Price shock at bowser
PETROL prices in Geelong jumped almost 30 cents a litre overnight on Thursday, with motorists forced to pay almost $1.50 a litre at Coles outlets.
Meanwhile, other retailers were still selling petrol for just over $1.20 a litre yesterday morning, with the Australian Competition and Consumer Commission warning petrol prices were set to rise.
ACCC Commissioner Mick Keogh said while price cycles were not illegal, retailers’ use of price cycles to maximise profits infuriated drivers.
“It’s not uncommon for drivers to notice prices jumping 20 cents or more in a very short period of time, and the price you see being charged on the way to work can be very different to the one on the way home,” Mr Keogh said.
“There’s a common perception that all retailers put their prices up or down at exactly the same time, but our research shows this isn’t the case, so if you see prices going up at one retailer, use an app to find another who hasn’t yet raised their price.
“For drivers who don’t use their cars that often, or drive as far, it is possible to time purchases at the low point of the cycle and pay below what it costs retailers.”
The ACCC has found the estimated yearly savings made by buying at the low point of the cycle are about $175 in Sydney, $150 in Melbourne and Brisbane, and $200 in Adelaide, while Perth motorists can save up to $520 a year.
The ACCC estimates if all motorists took advantage of the where and when to buy petrol, total potential annual savings would be about $260 million in Sydney, $220 million in Melbourne, $105 million in Brisbane and $75 million in Adelaide.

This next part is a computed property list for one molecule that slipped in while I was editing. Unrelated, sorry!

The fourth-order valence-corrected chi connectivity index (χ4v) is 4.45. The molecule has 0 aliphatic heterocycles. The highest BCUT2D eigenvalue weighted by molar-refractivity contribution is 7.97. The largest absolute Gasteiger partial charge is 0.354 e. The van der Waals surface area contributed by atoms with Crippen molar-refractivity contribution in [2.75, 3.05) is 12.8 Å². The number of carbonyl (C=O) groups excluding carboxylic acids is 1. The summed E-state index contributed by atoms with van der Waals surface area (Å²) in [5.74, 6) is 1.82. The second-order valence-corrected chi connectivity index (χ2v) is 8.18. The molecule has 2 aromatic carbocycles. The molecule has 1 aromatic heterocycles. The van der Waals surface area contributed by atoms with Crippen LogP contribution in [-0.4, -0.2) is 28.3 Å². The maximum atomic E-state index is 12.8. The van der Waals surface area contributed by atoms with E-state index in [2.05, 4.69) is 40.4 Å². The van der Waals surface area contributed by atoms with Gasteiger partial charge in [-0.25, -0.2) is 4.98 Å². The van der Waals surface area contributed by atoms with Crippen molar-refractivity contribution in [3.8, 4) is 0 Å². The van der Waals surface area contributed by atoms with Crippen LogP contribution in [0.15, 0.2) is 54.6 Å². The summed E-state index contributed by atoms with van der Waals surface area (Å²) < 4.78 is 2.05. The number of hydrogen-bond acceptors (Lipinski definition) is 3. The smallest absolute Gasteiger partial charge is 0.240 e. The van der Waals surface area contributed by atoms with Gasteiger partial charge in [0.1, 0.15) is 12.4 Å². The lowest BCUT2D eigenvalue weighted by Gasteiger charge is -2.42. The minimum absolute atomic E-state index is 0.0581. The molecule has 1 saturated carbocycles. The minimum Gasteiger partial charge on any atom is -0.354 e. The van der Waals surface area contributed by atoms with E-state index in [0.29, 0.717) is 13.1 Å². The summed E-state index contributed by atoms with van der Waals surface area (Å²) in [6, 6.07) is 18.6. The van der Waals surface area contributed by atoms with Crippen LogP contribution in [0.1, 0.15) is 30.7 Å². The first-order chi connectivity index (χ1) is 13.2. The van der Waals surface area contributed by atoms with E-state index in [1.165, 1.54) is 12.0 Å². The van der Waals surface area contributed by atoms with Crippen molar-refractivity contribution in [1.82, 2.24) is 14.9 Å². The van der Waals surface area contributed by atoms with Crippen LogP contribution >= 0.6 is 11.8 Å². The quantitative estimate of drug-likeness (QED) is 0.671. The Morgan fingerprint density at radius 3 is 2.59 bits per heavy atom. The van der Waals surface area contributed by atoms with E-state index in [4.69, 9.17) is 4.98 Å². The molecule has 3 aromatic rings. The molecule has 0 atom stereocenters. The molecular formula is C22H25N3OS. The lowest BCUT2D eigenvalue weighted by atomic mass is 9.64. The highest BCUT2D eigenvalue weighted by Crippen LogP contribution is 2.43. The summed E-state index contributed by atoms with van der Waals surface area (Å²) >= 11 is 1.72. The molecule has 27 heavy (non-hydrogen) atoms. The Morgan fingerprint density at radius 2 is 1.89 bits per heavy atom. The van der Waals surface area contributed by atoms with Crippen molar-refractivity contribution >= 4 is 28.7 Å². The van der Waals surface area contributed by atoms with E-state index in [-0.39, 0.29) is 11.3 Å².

The cheapest petrol in Geelong yesterday morning was $1.21 a litre, with Torquay also recording $1.21.
Prices in Drysdale soared to $1.49 at three outlets, while Melbourne prices were also pushing past the $1.40 mark.
In 2015-16, Australia imported 31 per cent of its petrol from South Korea, 25 per cent from Singapore, 9 per cent from India, 16 per cent from Japan and 19 per cent from other countries including Malaysia, Indonesia, Chinese Taipei, Thailand and the US.
“Our advice is to stay active in the market. If you don’t need to fill up as often, keep an eye on the ACCC’s price cycle buying tips and combine this with petrol price comparison websites and apps to find cheap petrol in your area. Don’t wait for your petrol gauge to get to empty: if the cycle is at or near the bottom, buy petrol,” Mr Keogh said.
“Favouring the best-priced retailers sends a clear signal to petrol stations about what they need to do to get your business.”